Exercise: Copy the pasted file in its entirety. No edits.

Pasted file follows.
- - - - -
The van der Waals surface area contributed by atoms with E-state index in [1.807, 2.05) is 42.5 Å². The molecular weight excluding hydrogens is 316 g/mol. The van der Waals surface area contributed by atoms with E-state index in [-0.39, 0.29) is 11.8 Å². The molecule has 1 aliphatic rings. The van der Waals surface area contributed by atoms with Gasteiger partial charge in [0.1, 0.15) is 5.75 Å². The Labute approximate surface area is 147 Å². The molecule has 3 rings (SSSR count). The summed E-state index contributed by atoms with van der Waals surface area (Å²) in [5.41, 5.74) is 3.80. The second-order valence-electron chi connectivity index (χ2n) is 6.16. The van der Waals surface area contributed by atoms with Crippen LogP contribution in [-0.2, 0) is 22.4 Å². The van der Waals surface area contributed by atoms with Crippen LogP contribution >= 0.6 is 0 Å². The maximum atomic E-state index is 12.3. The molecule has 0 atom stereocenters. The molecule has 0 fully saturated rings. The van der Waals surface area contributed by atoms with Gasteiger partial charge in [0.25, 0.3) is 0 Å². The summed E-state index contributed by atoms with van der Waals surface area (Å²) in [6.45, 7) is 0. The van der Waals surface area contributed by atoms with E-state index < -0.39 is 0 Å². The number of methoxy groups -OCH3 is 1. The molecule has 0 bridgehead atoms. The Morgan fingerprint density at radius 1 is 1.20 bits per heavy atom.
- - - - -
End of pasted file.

The van der Waals surface area contributed by atoms with E-state index in [1.807, 2.05) is 42.5 Å². The molecular weight excluding hydrogens is 316 g/mol. The van der Waals surface area contributed by atoms with E-state index in [-0.39, 0.29) is 11.8 Å². The molecule has 1 aliphatic rings. The van der Waals surface area contributed by atoms with Gasteiger partial charge in [0.1, 0.15) is 5.75 Å². The Labute approximate surface area is 147 Å². The molecule has 3 rings (SSSR count). The summed E-state index contributed by atoms with van der Waals surface area (Å²) in [5.41, 5.74) is 3.80. The second-order valence-electron chi connectivity index (χ2n) is 6.16. The van der Waals surface area contributed by atoms with Crippen LogP contribution in [-0.2, 0) is 22.4 Å². The van der Waals surface area contributed by atoms with Crippen LogP contribution >= 0.6 is 0 Å². The maximum atomic E-state index is 12.3. The molecule has 0 atom stereocenters. The molecule has 0 fully saturated rings. The van der Waals surface area contributed by atoms with Gasteiger partial charge in [0.25, 0.3) is 0 Å². The summed E-state index contributed by atoms with van der Waals surface area (Å²) in [6.45, 7) is 0. The van der Waals surface area contributed by atoms with E-state index < -0.39 is 0 Å². The number of methoxy groups -OCH3 is 1. The molecule has 0 bridgehead atoms. The Morgan fingerprint density at radius 1 is 1.20 bits per heavy atom.